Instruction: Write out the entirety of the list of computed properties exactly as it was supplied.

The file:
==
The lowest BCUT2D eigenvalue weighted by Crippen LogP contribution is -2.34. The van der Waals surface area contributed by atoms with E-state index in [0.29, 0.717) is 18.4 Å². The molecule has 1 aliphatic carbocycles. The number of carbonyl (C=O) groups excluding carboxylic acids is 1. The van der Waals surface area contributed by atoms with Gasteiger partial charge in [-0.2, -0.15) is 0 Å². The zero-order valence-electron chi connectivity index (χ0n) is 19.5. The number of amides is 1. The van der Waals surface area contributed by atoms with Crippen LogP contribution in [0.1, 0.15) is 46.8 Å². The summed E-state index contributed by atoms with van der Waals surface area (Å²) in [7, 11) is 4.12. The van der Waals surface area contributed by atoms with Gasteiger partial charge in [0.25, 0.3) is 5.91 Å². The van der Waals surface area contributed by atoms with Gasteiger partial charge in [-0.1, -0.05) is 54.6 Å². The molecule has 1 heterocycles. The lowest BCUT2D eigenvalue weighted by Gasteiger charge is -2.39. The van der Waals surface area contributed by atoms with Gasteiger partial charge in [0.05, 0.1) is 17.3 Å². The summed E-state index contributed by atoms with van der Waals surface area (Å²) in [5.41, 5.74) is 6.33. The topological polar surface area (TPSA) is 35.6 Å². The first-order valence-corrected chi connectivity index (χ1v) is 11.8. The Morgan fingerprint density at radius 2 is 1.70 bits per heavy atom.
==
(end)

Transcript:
The lowest BCUT2D eigenvalue weighted by Crippen LogP contribution is -2.34. The van der Waals surface area contributed by atoms with E-state index in [0.29, 0.717) is 18.4 Å². The molecule has 1 aliphatic carbocycles. The number of carbonyl (C=O) groups excluding carboxylic acids is 1. The van der Waals surface area contributed by atoms with Gasteiger partial charge in [-0.2, -0.15) is 0 Å². The zero-order valence-electron chi connectivity index (χ0n) is 19.5. The number of amides is 1. The van der Waals surface area contributed by atoms with Crippen LogP contribution in [0.1, 0.15) is 46.8 Å². The summed E-state index contributed by atoms with van der Waals surface area (Å²) in [7, 11) is 4.12. The van der Waals surface area contributed by atoms with Gasteiger partial charge in [0.25, 0.3) is 5.91 Å². The van der Waals surface area contributed by atoms with Gasteiger partial charge in [-0.1, -0.05) is 54.6 Å². The molecule has 1 heterocycles. The lowest BCUT2D eigenvalue weighted by Gasteiger charge is -2.39. The van der Waals surface area contributed by atoms with Gasteiger partial charge in [0.05, 0.1) is 17.3 Å². The summed E-state index contributed by atoms with van der Waals surface area (Å²) in [5.41, 5.74) is 6.33. The topological polar surface area (TPSA) is 35.6 Å². The first-order valence-corrected chi connectivity index (χ1v) is 11.8. The Morgan fingerprint density at radius 2 is 1.70 bits per heavy atom.